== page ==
The Serbian public, especially residents of Obrenovac, were disturbed by the news of the death of two workers in the Obrenovac plant of the Chinese company Mei Ta in mid-October.
In addition to the obviously hazardous working conditions, this company, as the workers testify, literally exploits its employees, who usually work six night shifts in a row. Residents of Obrenovac also claim that they feel an unbearable stench coming from the factory every day because the company does not respect environmental standards.
To remind, the Serbian government gave Mei Ta 21 million euros in state subsidies and donated land for free, while the Obrenovac municipality also provided them with free communal services. The company produces automotive parts in its Obrenovac production plant.
A few weeks ago, on October 18, in the plant of the Chinese Mei Ta factory in Obrenovac, one worker (age 43) a stone broke on a machine, while his colleague (age 22) was seriously injured. He died three days later. The factory’s management said that “this kind of accident has never happened in other countries” where the company has factories and that all competent institutions are involved in the investigation of the case.
The workers continued to work as if nothing had happened and to this day there is no official information about how the machine broke down and who is responsible.
As Darko Pavličić from the Za Naš Obrenovac Association, said between 2,500 and 3,000 people work in this factory and what happened is tragic for everyone.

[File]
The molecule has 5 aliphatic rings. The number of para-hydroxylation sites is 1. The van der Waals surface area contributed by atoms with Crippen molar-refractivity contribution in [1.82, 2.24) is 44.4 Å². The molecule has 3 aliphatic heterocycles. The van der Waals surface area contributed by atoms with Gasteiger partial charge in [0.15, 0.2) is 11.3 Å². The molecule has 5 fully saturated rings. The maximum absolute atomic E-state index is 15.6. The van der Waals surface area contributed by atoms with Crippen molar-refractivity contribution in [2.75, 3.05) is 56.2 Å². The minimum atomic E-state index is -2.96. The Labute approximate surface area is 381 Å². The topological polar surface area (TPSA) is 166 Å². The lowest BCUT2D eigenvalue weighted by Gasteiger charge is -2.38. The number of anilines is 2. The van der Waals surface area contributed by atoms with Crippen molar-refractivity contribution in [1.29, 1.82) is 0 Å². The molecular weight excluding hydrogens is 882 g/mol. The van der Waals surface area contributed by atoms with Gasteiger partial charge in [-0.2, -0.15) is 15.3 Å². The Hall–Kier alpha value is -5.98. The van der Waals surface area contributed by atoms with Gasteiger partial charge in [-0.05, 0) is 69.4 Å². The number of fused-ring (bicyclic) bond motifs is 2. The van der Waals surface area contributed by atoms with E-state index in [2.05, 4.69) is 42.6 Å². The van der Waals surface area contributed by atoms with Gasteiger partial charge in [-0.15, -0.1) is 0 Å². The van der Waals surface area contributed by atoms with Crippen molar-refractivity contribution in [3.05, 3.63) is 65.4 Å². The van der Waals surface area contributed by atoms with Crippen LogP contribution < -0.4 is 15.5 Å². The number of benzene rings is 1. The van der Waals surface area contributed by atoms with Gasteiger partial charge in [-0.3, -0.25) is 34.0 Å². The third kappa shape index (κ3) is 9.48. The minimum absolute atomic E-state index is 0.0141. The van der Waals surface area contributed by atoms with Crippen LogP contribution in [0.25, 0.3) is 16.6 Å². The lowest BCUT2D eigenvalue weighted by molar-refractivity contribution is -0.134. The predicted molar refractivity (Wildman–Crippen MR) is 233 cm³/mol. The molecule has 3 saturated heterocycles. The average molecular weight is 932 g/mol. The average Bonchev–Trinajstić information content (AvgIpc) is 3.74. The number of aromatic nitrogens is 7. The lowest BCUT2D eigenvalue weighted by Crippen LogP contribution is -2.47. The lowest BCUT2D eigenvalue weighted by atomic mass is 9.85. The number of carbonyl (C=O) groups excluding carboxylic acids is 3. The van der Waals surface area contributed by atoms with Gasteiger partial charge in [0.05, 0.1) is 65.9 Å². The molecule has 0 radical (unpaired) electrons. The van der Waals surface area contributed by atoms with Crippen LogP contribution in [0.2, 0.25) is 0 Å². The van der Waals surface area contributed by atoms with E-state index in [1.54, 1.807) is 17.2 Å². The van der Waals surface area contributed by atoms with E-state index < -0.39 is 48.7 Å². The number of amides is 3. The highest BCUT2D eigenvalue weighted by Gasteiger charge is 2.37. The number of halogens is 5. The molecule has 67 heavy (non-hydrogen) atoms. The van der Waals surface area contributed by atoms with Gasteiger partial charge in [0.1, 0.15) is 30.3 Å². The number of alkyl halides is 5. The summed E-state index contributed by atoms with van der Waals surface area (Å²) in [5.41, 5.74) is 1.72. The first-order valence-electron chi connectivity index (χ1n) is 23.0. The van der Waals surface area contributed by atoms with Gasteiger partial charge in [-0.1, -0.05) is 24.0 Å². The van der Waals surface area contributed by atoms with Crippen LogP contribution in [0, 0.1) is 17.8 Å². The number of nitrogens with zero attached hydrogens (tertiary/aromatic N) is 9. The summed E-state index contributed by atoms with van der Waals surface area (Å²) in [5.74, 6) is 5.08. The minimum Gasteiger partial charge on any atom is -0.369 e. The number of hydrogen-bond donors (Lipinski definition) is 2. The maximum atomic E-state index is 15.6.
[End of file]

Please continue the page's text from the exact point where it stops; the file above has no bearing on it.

“According to my sources, no one has helped the families of the dead workers in the right way. Both of them had children and we are asking that they be given scholarships, at least while they are studying,” says Pavličić.
The rights of workers are jeopardized
The workers of the Chinese factory now come to work as if nothing had happened while working in extremely inhumane conditions. Pavličić says that, although employees work in “standard” eight-hour shifts, they often work six night shifts in a row. In his opinion, such a work schedule is completely inappropriate.
“Can someone function normally after working eight-hour shifts six nights in a row? These are physically demanding jobs and it is not acceptable for workers to work such consecutive shifts,” says Pavličić.
Also, workers have no one to represent them at the company as there are no organized trade unions.
“The workers say that they are exposed to pressures not to organize themselves and form a trade union,” Pavličić warns.
The secretary of the civil association Socialist Movement of Serbia from Obrenovac, Dragoslav Mršević, the working conditions in many divisions of the factory are “subhuman”, the production norm that the workers need to fulfil is too high and if the desired results are not accomplished, their wages are reduced.
“In order to meet this very demanding norm, workers enter very dangerous and risky situations and jeopardize their health and safety,” he adds.
Obrenovac’s residents also complain of strong stench coming from the factory and polluting their air. Pavličić notes that no environmental impact study has been done so far and that the metal-like stench is especially strong in summer months.
Despite promises made by the municipal president, Miroslav Čučković, Obrenovac still doesn’t have appropriate air pollution measuring stations, while the factory itself doesn’t have proper filters.
Mršević suspects that the factory releases toxic gases during the night and that nobody from municipal authorities has proposed how to rectify this problem.
This post is also available in: Italiano